HOW DO YOU MAKE A GOOD FOOTBALL STADIUM, THEN?
Words: Sam Diss
Images: Offside Sports Photography
I’m a West Ham fan. Our stadium is not good. Dunno if we’ve mentioned it.
Beautiful, but ugly. It’s rotten. Broken. It hosted the greatest British sporting event of the last fifty years, a grand and gleaming Olympic Games, a sixteen-day festival celebrating the heights of human endeavour, biological brilliance, and George Michael; an event the population thought would be a shitshow and turned into something to be genuinely proud of; and now it cannot handle a lower-mid-table Premier League game.
It gleams in the sunlight, this half-a-billion pound stadium. Driving past it through Bromley-by-Bow, it rises out of industrial East London—with its crumbling factories and neutered, manicured shopping centre—like the diamond of a big, fat engagement ring—but it’s a stadium full of holes, gaps, missing pieces, large canyons between prefab stands papered over, almost literally, with plastic claret sheets.
But the stadium’s problems are not just physical, structural things, they’re also psychological. It doesn’t feel like a football ground because it’s not one. But that makes you wonder: what makes a great stadium a great football stadium?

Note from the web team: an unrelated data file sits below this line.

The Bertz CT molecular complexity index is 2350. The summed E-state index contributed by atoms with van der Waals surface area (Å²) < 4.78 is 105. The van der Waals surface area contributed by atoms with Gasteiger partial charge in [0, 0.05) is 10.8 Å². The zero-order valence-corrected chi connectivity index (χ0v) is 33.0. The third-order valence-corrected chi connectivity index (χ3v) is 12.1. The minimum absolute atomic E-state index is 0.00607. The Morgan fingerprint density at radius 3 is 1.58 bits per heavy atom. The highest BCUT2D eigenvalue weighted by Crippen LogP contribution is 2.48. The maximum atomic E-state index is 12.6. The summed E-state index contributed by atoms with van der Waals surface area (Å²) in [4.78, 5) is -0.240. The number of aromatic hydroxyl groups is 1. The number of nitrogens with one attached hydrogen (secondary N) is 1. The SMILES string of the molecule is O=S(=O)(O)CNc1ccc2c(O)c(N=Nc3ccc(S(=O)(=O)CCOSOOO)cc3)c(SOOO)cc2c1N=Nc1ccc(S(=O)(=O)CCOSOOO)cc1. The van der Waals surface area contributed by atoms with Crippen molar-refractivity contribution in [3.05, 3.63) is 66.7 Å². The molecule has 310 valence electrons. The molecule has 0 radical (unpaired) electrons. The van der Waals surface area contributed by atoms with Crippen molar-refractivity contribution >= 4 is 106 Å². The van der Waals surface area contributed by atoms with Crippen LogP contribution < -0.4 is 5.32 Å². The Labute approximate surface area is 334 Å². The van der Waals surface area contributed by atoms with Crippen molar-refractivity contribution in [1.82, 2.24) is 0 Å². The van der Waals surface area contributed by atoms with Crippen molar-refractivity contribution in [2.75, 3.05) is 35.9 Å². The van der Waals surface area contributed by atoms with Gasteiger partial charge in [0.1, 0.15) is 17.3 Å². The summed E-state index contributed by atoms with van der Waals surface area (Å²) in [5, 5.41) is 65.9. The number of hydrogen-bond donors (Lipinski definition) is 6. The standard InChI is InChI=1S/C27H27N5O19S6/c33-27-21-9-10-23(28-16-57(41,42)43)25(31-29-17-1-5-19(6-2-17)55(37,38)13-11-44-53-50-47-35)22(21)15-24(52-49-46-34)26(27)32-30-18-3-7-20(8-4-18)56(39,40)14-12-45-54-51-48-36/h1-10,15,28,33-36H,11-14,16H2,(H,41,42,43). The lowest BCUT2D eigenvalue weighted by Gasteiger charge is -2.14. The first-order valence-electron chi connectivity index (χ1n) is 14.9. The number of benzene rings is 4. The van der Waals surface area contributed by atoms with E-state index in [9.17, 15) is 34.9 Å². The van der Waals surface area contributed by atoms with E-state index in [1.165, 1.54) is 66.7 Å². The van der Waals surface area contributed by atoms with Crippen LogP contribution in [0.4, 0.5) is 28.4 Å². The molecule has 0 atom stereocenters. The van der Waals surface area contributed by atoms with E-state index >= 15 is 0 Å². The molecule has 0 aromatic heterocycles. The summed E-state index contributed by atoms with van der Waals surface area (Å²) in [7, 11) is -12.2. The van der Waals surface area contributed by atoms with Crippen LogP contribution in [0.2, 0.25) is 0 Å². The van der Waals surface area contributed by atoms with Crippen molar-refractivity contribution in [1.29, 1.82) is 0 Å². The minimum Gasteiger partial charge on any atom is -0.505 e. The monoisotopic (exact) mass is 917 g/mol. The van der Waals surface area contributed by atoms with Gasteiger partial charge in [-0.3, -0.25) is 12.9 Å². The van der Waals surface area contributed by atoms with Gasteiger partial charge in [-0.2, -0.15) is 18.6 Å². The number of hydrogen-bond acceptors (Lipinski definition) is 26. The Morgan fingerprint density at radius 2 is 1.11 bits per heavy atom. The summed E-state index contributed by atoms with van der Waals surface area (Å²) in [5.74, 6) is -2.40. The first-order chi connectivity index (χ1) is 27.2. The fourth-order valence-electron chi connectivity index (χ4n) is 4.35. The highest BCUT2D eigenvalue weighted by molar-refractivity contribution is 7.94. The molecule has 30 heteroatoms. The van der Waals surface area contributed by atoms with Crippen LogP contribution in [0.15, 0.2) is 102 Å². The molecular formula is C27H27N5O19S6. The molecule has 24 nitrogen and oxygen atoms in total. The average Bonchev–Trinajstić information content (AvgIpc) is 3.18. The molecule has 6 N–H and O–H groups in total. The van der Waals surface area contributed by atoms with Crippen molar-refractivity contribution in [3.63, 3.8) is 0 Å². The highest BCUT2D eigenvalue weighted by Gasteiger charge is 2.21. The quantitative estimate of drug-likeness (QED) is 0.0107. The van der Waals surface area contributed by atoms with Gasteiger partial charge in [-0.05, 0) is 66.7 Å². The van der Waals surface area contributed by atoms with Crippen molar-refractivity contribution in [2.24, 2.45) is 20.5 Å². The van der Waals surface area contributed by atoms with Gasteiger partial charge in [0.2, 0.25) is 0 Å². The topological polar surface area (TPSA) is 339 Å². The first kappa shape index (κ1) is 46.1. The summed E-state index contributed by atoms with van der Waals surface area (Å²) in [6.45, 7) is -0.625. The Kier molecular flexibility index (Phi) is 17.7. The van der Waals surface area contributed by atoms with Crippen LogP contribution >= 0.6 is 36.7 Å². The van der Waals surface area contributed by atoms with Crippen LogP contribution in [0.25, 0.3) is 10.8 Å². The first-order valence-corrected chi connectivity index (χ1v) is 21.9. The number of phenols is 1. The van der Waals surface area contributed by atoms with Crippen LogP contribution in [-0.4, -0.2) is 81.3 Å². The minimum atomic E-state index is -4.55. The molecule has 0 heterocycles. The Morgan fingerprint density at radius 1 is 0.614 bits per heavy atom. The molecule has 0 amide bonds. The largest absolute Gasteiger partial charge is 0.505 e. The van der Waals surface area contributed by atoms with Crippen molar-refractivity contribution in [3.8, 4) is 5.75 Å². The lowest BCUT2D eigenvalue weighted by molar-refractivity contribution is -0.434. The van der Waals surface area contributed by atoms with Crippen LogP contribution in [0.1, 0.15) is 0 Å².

Grounds grow to match the identity of their team. Character is more important than capacity or a technologically advanced concourse. It can be an ineffable element, but you know it when you see it (or feel it): this sense of where you are, tied not only to geography but to a history.
“Liverpool are one of those clubs who have a really strong identity,” says Professor Murray Fraser of the Bartlett School of Architecture in London. “And when you go to Anfield, it very obviously is the ‘church’ of that community around it. I actually found it quite astonishing when I first went there and saw the houses around it. The people who live in that area see the stadium every day, get to look at Anfield every day as they move around town, and that builds a huge sense of identity.”